Mozilla Prism currently provides a simple browser window that will show a web application and integrate it into a desktop menu. The configuration for this browser window is separate from any other browser window and the navigation buttons can be tuned off (as they often don't make any sense in the context of an application). It is quite a simple idea but nicely brings online applications into a desktop context and does create an experience that does bring web applications closer to the desktop experience. At the moment applications viewed within it do still look like websites, but I suspect that if Prism were to be used with technologies like XUL (if you have Firefox or Flock you can see a good demonstration of XUL at: http://www.hevanet.com/acorbin/xul/top.xul) it would be possible to build an online application that also has a rich desktop experience.
In (K)Ubuntu 8.04, the upcoming release currently in beta, Prism has been packaged along with wrappers for popular web applications and is very easy to install. At the moment many of the Google web applications have prism packages available and also the popular social web applications Facebook and Twitter are catered for, but it is possible to set up a Prism window for any other web application too for your local desktop. Here I'm using the beta version of Kubuntu 8.04 KDE4 Remix in a virtual machine. To get a list of prism packages available you can either do:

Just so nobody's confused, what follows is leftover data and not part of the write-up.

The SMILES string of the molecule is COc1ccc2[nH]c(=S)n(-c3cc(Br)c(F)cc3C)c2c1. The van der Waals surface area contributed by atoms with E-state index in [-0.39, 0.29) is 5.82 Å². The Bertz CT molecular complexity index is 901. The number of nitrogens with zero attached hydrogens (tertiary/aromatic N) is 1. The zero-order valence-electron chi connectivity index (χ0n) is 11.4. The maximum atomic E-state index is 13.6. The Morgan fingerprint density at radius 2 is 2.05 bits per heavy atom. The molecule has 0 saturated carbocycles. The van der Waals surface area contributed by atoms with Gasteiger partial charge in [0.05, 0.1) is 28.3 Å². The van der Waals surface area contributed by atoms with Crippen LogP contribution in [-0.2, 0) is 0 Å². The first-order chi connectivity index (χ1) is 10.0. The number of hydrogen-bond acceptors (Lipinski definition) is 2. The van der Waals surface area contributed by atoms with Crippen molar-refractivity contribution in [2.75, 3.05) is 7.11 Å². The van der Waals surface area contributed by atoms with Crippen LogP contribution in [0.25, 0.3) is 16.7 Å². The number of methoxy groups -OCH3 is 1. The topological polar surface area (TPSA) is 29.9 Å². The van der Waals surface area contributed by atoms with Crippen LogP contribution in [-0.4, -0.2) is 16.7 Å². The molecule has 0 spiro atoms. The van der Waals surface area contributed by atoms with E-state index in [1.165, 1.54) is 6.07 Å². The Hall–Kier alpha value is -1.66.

apt-cache search prism
Or use a graphical installer such as Adept:
There are some other packages also with the word Prism in them, but is easily distinguishable. To install a package follow the procedure for your graphical installer, below is using Adept:
From the shell you can type:
sudo apt-get install [packagename]
When you use an web application though Prism you will notice that you get menu entries for it, the screenshot below shows Google Apps on the new KDE4 kickoff menu:
Here is a spreadsheet in Google Docs running through Prism:
You are not restricted to using the web applications that have Prism packages already available for them, you can create new ones:
It will be interesting to see how this convergence pans out. One noticeable concept though is the direction of making web applications more like desktop applications. I've noticed through working in IT for a number of years that people often seem to find desktop applications slightly intimidating sometimes, often they will need training to get them to feel confident with an application. In contrast the same people will quite happily use a multitude of different web sites seemingly without the same confidence problems. I'm not sure why this contrast exists, and it would be interesting to hear if anybody else has encountered the same issue, maybe if people are using a web site they do not feel like they are using an application so remain in their comfort zone? This might be a cautionary note for developers to keep in mind before rushing to make web applications more like desktop ones.